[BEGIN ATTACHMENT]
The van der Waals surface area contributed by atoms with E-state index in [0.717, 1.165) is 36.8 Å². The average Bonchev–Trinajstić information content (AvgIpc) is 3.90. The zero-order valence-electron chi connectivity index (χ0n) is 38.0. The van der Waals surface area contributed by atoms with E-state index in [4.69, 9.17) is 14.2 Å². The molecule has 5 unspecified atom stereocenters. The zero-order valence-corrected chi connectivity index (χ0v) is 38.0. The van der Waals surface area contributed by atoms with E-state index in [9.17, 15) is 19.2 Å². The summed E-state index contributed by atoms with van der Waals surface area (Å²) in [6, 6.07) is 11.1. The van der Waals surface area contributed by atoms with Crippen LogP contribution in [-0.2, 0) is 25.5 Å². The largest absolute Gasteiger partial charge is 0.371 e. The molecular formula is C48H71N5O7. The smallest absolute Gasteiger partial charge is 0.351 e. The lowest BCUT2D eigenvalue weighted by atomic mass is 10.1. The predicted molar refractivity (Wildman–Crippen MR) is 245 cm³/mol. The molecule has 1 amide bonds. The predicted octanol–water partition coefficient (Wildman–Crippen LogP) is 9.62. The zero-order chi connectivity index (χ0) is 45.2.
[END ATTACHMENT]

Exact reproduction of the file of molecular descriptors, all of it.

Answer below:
The van der Waals surface area contributed by atoms with E-state index in [0.717, 1.165) is 36.8 Å². The average Bonchev–Trinajstić information content (AvgIpc) is 3.90. The zero-order valence-electron chi connectivity index (χ0n) is 38.0. The van der Waals surface area contributed by atoms with E-state index in [4.69, 9.17) is 14.2 Å². The molecule has 5 unspecified atom stereocenters. The zero-order valence-corrected chi connectivity index (χ0v) is 38.0. The van der Waals surface area contributed by atoms with E-state index in [9.17, 15) is 19.2 Å². The summed E-state index contributed by atoms with van der Waals surface area (Å²) in [6, 6.07) is 11.1. The van der Waals surface area contributed by atoms with Crippen LogP contribution in [-0.2, 0) is 25.5 Å². The largest absolute Gasteiger partial charge is 0.371 e. The molecular formula is C48H71N5O7. The smallest absolute Gasteiger partial charge is 0.351 e. The lowest BCUT2D eigenvalue weighted by atomic mass is 10.1. The predicted molar refractivity (Wildman–Crippen MR) is 245 cm³/mol. The molecule has 1 amide bonds. The predicted octanol–water partition coefficient (Wildman–Crippen LogP) is 9.62. The zero-order chi connectivity index (χ0) is 45.2.